Quit Horsing Around! Get Out of the Classroom and Into the Field (Literally)

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September 25, 2017 | Barbara Trautlein | HCI

The struggle to transfer new skills to the workplace is a constant frustration in Learning and Development (L&D).

Traditional classroom training can be designed and delivered with excellence although oftentimes, it cannot get us over the new skills transfer finish line, particularly with a mission-critical skill set like leading change in the workplace.

The failure rate of major organizational change is 70 percent or more, and an oft-cited failure factor is the behavior of leaders.  Across industries around the world, we have an urgent and compelling need for innovative learning solutions to enable leaders to apply and integrate new knowledge, skills and behaviors - now.

Training programs that purport to build change competencies too often focus on models and methods to manage change.  While such programs can provide foundational knowledge, they often fail to give deep insight into how a leader’s behavior on the job actually impacts people’s ability to partner with them through change.  Instead of simply learning about concepts “from the neck up,” what’s needed is to viscerally experience change dynamics in action.

One innovative learning solution to accelerate knowledge and insight is equine-assisted learning, which means using horses as learning partners.  Horses are incredible survival animals that have learned to quickly assess their environment and offer views of how they work with others during change.  Horses are able to use this keen instinct to afford an immediate reflection of an individual’s behavior providing personal feedback – in the moment.  This invaluable information directly applies to leading change initiatives back in the workplace.

Change expert Gerri Steadman works with leaders and teams to build their individual and collective “Change Intelligence” (CQ).  Instead of simply learning about concepts “from the neck up,” participants intuitively experience change dynamics in action.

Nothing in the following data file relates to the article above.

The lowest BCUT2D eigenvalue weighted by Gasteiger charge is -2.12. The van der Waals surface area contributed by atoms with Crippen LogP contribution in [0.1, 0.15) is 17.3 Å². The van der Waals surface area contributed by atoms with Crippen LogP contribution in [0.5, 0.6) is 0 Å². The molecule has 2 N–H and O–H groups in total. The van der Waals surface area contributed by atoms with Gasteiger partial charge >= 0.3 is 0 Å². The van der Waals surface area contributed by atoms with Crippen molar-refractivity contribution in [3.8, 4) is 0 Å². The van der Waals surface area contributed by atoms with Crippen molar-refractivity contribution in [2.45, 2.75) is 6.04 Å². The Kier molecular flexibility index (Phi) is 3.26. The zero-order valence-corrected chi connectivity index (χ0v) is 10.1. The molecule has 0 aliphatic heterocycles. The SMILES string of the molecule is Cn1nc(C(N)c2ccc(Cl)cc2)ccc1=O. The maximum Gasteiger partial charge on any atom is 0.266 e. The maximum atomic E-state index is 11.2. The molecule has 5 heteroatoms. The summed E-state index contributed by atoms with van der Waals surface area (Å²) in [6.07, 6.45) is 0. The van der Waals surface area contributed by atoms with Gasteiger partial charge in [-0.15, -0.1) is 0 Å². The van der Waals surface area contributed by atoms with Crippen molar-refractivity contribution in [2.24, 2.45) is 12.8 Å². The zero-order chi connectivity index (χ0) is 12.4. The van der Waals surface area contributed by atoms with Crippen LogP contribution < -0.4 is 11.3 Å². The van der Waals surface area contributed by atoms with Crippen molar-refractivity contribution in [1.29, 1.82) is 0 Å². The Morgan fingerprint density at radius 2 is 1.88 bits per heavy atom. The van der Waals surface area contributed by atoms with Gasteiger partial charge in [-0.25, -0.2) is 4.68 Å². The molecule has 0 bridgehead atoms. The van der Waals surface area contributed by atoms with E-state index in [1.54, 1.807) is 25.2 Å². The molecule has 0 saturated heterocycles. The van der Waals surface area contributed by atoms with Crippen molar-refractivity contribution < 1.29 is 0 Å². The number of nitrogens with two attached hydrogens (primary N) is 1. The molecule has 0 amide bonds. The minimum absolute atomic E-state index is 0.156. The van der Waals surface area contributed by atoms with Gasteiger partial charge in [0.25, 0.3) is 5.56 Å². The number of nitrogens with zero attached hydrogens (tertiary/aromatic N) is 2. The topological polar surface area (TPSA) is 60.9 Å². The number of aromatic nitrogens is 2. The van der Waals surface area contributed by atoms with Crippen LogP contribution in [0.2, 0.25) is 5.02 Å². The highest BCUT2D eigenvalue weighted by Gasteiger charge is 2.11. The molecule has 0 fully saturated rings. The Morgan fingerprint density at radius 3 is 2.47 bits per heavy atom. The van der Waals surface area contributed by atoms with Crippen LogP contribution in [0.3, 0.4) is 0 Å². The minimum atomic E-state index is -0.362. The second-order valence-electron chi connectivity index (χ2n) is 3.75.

“Horses make great learning partners because they respond best to non-confrontational, rational, confident leadership,” Steadman says. “A partnership exists between the human and the horse, but the human must be the leader. When I learned to train horses, I realized the horse was also training me. I learned to think, ‘Okay, Gerri, what are you doing that’s not clear?’”

In Gerri’s approach, a leader or an entire team first takes the Change Intelligence Assessment to discover their change leadership style, which gives participants a way to identify and talk about the strengths that make the team more effective as a whole and as individual leaders.  Then, through their work with horses, participants experience how their style can make them effective in leading their horse – and also how their behaviors get in the way.

In one powerful example, Gerri asked the team to introduce change to a horse.  The change was to put a halter on the horse.  The team took the halter, walked over to the horse and put the halter on – done.  Very efficient, very fast – objective achieved!

Next, Gerri asked the team to look at the horse, and to explain what they observed.  The team saw that the horse’s ears were pinned back and its tail was swishing, showing that the horse is displeased.  The team had not noticed the horse’s cues– they had not paid attention to how the horse was feeling.

Gerri then asked how the team introduced the change to the horse.

 “We basically just threw the halter over its head,” a team member said.

That’s when the light bulb went off.

The team members immediately made the connection to how they lead change in the workplace – by throwing it at people - without taking the time to build a relationship first, nor thinking about how people feel about change or preparing people for change.  They saw how their own leadership behavior caused resistance in others.  The horse was a mirror reflecting a critical leadership blind spot.  This kind of “aha moment” is hard to come by in traditional classroom training.

So many leaders understand the theory of change management and yet recognize there is a gap between their understanding and their ability to apply their knowledge in real-time.  That’s the beauty of Gerri’s combined CQ-equine experience: leaders learn to bridge the gap between information and application, in a way that achieves immediate and measurable benefits for themselves, their teams and their organizations.  As an L&D professional, what ideas does this innovative example spark for you in terms of creative learning solutions you could bring to your organization?

Intrigued – want to learn more? Visit www.changecatalysts.com to read a case study describing one team’s CQ-equine experience and results, and check out the other real-life case studies of leaders like yourself putting CQ into action.